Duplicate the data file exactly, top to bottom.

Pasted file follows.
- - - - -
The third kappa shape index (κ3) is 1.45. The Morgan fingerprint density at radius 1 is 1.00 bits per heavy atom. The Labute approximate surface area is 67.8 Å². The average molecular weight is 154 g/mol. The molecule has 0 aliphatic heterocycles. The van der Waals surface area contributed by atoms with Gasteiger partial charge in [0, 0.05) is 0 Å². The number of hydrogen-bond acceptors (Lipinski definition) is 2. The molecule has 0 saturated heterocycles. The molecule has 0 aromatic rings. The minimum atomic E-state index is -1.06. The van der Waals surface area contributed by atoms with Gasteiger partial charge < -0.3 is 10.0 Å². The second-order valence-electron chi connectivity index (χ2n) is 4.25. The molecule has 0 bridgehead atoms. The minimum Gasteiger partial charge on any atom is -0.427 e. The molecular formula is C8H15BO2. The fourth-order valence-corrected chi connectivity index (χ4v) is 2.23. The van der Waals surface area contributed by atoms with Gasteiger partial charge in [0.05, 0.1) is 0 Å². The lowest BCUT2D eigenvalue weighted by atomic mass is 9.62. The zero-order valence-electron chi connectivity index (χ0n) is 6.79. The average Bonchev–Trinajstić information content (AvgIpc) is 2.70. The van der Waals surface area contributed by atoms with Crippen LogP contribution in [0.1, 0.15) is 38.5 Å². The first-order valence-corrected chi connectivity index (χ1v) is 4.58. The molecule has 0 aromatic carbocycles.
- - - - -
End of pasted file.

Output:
The third kappa shape index (κ3) is 1.45. The Morgan fingerprint density at radius 1 is 1.00 bits per heavy atom. The Labute approximate surface area is 67.8 Å². The average molecular weight is 154 g/mol. The molecule has 0 aliphatic heterocycles. The van der Waals surface area contributed by atoms with Gasteiger partial charge in [0, 0.05) is 0 Å². The number of hydrogen-bond acceptors (Lipinski definition) is 2. The molecule has 0 saturated heterocycles. The molecule has 0 aromatic rings. The minimum atomic E-state index is -1.06. The van der Waals surface area contributed by atoms with Gasteiger partial charge < -0.3 is 10.0 Å². The second-order valence-electron chi connectivity index (χ2n) is 4.25. The molecule has 0 bridgehead atoms. The minimum Gasteiger partial charge on any atom is -0.427 e. The molecular formula is C8H15BO2. The fourth-order valence-corrected chi connectivity index (χ4v) is 2.23. The van der Waals surface area contributed by atoms with Gasteiger partial charge in [0.05, 0.1) is 0 Å². The lowest BCUT2D eigenvalue weighted by atomic mass is 9.62. The zero-order valence-electron chi connectivity index (χ0n) is 6.79. The average Bonchev–Trinajstić information content (AvgIpc) is 2.70. The van der Waals surface area contributed by atoms with Crippen LogP contribution in [0.1, 0.15) is 38.5 Å². The first-order valence-corrected chi connectivity index (χ1v) is 4.58. The molecule has 0 aromatic carbocycles.